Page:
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Newspaper Archive of
Hidalgo County Herald
Lordsburg, New Mexico
May 22, 2015     Hidalgo County Herald
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May 22, 2015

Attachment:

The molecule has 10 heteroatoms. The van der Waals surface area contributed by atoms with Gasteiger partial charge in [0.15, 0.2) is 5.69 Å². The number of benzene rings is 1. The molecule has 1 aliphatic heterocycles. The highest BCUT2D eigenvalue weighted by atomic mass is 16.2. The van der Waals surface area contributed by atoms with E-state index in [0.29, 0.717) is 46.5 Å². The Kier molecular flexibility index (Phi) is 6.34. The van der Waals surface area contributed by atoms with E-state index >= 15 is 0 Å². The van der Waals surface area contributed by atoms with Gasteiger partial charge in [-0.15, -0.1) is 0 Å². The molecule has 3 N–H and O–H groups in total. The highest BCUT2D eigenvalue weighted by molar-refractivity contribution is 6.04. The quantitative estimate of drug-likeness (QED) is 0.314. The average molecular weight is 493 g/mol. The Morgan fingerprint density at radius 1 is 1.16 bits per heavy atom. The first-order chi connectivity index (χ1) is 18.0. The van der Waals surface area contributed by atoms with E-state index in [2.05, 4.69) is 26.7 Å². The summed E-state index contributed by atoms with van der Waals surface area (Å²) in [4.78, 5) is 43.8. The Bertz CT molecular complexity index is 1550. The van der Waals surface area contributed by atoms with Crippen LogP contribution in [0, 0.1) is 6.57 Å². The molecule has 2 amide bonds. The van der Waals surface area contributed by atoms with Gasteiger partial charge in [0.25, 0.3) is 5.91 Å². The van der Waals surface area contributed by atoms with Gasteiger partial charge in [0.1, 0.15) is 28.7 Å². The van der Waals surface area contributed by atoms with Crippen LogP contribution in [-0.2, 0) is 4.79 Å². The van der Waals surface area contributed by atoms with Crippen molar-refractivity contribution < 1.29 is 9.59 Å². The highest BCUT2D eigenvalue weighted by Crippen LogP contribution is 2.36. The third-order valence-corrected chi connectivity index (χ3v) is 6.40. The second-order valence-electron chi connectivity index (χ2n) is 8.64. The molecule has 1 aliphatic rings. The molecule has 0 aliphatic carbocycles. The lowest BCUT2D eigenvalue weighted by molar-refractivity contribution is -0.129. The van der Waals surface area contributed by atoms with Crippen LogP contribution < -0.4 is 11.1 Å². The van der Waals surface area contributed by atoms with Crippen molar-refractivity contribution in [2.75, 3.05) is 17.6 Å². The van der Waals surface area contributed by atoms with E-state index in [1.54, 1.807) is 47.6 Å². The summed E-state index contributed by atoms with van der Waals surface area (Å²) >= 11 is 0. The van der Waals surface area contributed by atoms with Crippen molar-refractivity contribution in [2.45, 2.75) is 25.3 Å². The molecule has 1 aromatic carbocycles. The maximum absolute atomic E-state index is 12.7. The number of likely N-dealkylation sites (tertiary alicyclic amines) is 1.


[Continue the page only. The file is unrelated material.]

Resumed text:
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VOLUME 15 ISSUE 21 FRIDAY MAY 22, 2015 75 Hidalgo County SmallTown Papers 217 West Cota Street 5helton, WA 98584 Xfra Lg 1 Topping HCS0, LPD to participate in Click It or Ticket Campaign Courtesy submission Once again, The Hidalgo County Sheriff's Office and Lordsburg Police De- partment are reminding motorists to Click It or Ticket. As part of the national seat belt enforcement campaign, law enforce- ment agencies around the country will be stepping up enforcement May 18 through May 31, just ahead of one of the busiest travel weekends of the year. "Every day, unbuckled motorists are losing their lives in motor vehicle crashes," said Sheriff W. D. Walter. "As we approach Memorial Day weekend and the summer vacation season, we want to make sure people are doing the one thing that can save them in a crash, buckling up." According to the National Highway Traffic Safety Administration, nearly half of the 21,132 passenger vehicle occu- pants killed in crashes in 2013 were un- restrained. At night from 6 p.m. to 5:59 a.m., that number soared to 59 percent of those killed. That's why one focus of the Click It or Ticket campaign is nighttime enforcement. Participating law enforce- ment agencies will be taking a no-excuses approach to seat belt law enforcement, writing citations day and night. In Hidalgo County, the maximum penalty for a seat belt violation is $82.00 dol- lars. In New Mexico, 152 unbelted ve- hicle occupants died in 2014 based on preliminary data. Nationally, almost twice as many males were killed in crashes as compared to females, with lower belt use rates, too. Of the males killed in crashes in 2013, more than half (54%) were unrestrained. For females killed in crashes, 41 percent were not buckled up. "If you ask the family members of those unrestrained people who were killed in crashes, they'll tell you--they wish their loved ones had buckled up," added Chief Robert Rodriguez. "The bottom line is that seat belts save lives. If these enforcement crackdowns get people's attention, and get them to buckle up, then we've done our job." For more information on the Click It or Ticket mobilization, please visit Bill to help veterans through disability claims appeals process Courtesy submission U.S. Senator Tom Udall last week joined several senators to introduce a bill to help improve the quality and con- sistency of U.S. Department of Veterans Affairs (VA) disability claims appeals and help address the VA's oldest pend- ing claims. Specifically, the bill would improve and expand pro bono legal ser- vices for veterans during their appeals process, and provide the Secretary of Veterans Affairs with additional author- ity to expedite consideration of unrea- sonably delayed claims. "The backlog of veterans' disabil- ity claims prevents our veterans from ac- cessing the benefits they have earned, and I'm continuing to push to eliminate the backlog and ensure that all claims are adjudicated as quickly and effi- ciently as possible," Udall said. "Provid- ing veterans with access to pro bono le- gal assistance is a common-sense step to reduce the appeals backlog, simplify navigation of the legal process for our veterans and help ensure the prompt reso- lution of claims." Veterans' appeals for benefits are initially reviewed by the Board of Veter- ans Appeals before review by the U.S. Court of Appeals for Veterans Claims. Since 1991, Congress has periodically authorized the U.S. Court of Appeals for Veterans Claims to work with the Legal Services Corporation (LSC) to provide legal assistance to low-income veterans appearing before the court. Udall's Vet- erans Appeals Assistance and Improve- ment Act of 2015 would allow the LSC to provide assistance to a veteran throughout their appeal process, includ- ing their appearance before the Board'bf Veterans Appeals, which handles a much larger backlog of claims. The bill would also clarify that the LSC has authority to coordinate with legal clinics and other local legal assistance organizations to provide help to veterans. These changes would provide more veterans with legal assistance and provide it earlier in the appeals process, which will result in faster and more equitable resolution of claims. 3 re and 4 th graders participate in Soil Stewardship Week On Monday April 27 th and Tuesday April 28 th, 3 a and 4 th graders in Animas, Duncan and Lordsburg participated in a program sponsored by the Hidalgo Soil and Water Conservation District to celebrate Soil Stewardship Week, April 27 th- May 3% Each class learned about Soil Stewardship and why it is important to be good stewards of the soil. They learned about erosion and how plants help keep the soil healthy by preventing erosion. Each student was given an Afghan Pine seedling to take home and practice good soil stewardship by planting the tree. Members ofthe Hidalgo Coopera- tive Extension Service and Southwest Cooperative Weed Management Area made demonstrations on tree planting so that the students were able to suc- cessfully plant and grow a tree at home. The Hidalgo Soil and Water Conserva- tion District Board are an elected group of officials that are charged with educa- tion about, and conservation of, soil and water in Hidalgo County. This is the sixth year the Board has done this program and is planning on making it an annual event each spring. The Board of Super- visors consists of: Stan Jones, Darr Shannon, Jonna Darnell, David Ramos, Walt Anderson, Meira Gault and Eric McSpadden. Courtesy submission PNM's application to raise residential rates unanimously rejected by PRC Courtesy submission All five members of the New Mexico Public Regulation Commission LHS student wins Congressional Art competition Alondra Gonzalez, a senior at Lordsburg High School, won first place in the Congressional Art Competition, sponsored by Congressman Steve Pearce for District 2. LHS art instructor Bethany Walter submitted several works students have completed in her class, including pencil drawings, layered paper projects and pen and ink drawings.The piece that earned Gonzalez a first place for was pen and ink, entitled"Night Owl".The drawing will be displayed at the Rotunda in Washington D.C. for one year with other national winners. Gonzalez won tickets to fly to DC for the national reception on June 24, 2015 to be recognized for her artwork. A committee has been formed to help raise funds to send Gonzalez and her mother to DC. Rep. Pearce's office is paying for travel, but Gonzalez will be responsible for meals, hotel and taxis. An account has been set up at Western Bank in her name if anyone would like to donate. Courtesy photos (PRC) voted to reject Public Service Company of New Mexico's (PNM) ap- plication to increase electrical rates for the company's residential customers dur- ing the Commission's case management meeting held Wednesday afternoon, May 13. The Commission collectively agreed with PRC staff assertions that the application submitted by PNM was in- complete and, as stated by PRC Hear- ing Examiner Carolyn Glick, the state's largest utility company failed to pro- vide adequate information pertaining to how PNM calculated their estimated costs, and neglected to provide the PRC and interveners with electronic acces- sibility to many documents. PRC General Counsel Attorney Judith Amer further explained that such access is essential for PRC staff and others to effectively inspect the authen- ticity of cost estimates submitted to the PRC by any utility. The Commission's decision to re- ject the application submitted by PNM instructs the utility company to file a new application by September 1. The proposed rate increase sought to increase the base charge to residen- tial customers by $7.80, and more than 16 percent in monthly charges. PNM's proposal also requested fees for new solar customers ranging between $21 and $26 to connect to the electrical grid. "By any means, our decision is not a rejection of PNM's rate increase re- quest," Commission Vice Chair Lynda Lovejoy stated. "It is simply a proce- dural matter to have PNM resubmit their application, using more recent base period data. It's my opinion that the hearing examiner and counsel were thorough in combing thorough infor- mation." "I feel like this is the proper thing to do on this particular filing, and we look forward to PNM re-filing their rate case and see if we can find a bal- ance between the company and con- sumers," said Commissioner Patrick Lyons. "It is our job to balance afford- able rates and reliable service to the people of New Mexico." Commissioner Valerie Espinoza said, "Because many numbers and as- sumptions were combined to produce PNM's proposed rates, an intervener or staff may have wanted to change the particular number, which would have changed the resulting rates and, thus, consumers would have been the first to be hit by the impact of the rate increase. The application was incom- plete, and the FTY Rule requires esti- mates to be fully identified. After ex- hausting debate, I'm grateful for the unanimous decision." A separate order pertaining to set- ting a limit to how far out future test periods can proceed was tabled by the Commission. About the NMPRC The NMPRC regulates public utili- ties, telecommunications companies and motor carriers operating in the State of New Mexico. It also administers the State Fire Marshal's Office, the New Mexico Firefighters Training Academy in Socorro, N.M., and the Pipeline Safety Bureau. UPCOMING EVEN'I'S 5th Sunday Sing The 5th Sunday Sing will be held on Sunday, May 31, 2015 at 6:00 p.m. at the Lordsburg Church of Christ. All are welcome to attend. All proceeds benefit the Bootheel Ministerial Alliance schol- arship fund. Murray art show The historic Murray Hotel, 200 West Broadway, in downtown Silver City will host the 2015 Silver City Art Associa- tion Artist Member Show. The times for viewing this show are from 10 a.m. till 5 p.m. on May 22, 23, 24 and from 10 a.m. till 1 p.m. on May 25. The show will feature the work of many artists, many mediums, all local. Look for the Ballroom at the Murray and you will find this fantastic annual show! K of C Bake Sale The Knights of Columbus will hold a bake sale on Sunday, June 14, 2015 after the 9 and 11 a.m. services at St. Josephs Church. K of C Meetings The Lordsburg Knights of Colum- bus will hold a regular meetings on May 18 (election of officers) and June 22 at 6:00 p.m. at James H. Baxter Civic Cen- ter. All are invited to attend. SummerTransferStation hours The Hidalgo County Transfer Sta- tion is open on Saturdays from 9 a.m. to 2 p.m. and Sundays from 1:00 to 4:00 p.m. during the months of May-August. Elks Rummage Sale The Lordsburg Elks Lodge will hold its annual Rummage Sale on Saturday, June 6, 2015. Donations are currently being accepted and can be dropped off at the Cottage House, Hidalgo County Herald or Quality Auto. No clothes please. For more information, or to schedule pick up of items, call Brenda at 575.590.0377 or email lordsburgelks Sauced0's hours Saucedos Supermarket will be open on Monday, May 25, 2015 from 8:30 a.m. to 2:00 p.m. Elks collecting used flags The Lordsburg Elks Lodge is cur- rently accepting torn, tattered and used flags. The flags will be properly disposed of during the organization's annual Flag Burning Ceremony on June 13, 2015. Flags can be dropped off in Lordsburg at Quality Auto, Hidalgo County Herald and the Cottage House. Commodity Distribution RRFB Mobile Food Pantry will dis- tribute commodities every third Monday of the month at Special Events Center, 10 AM to 2 PM. Recipients must self declare need. The next distribution is June 15, 2015. Continued on Page 3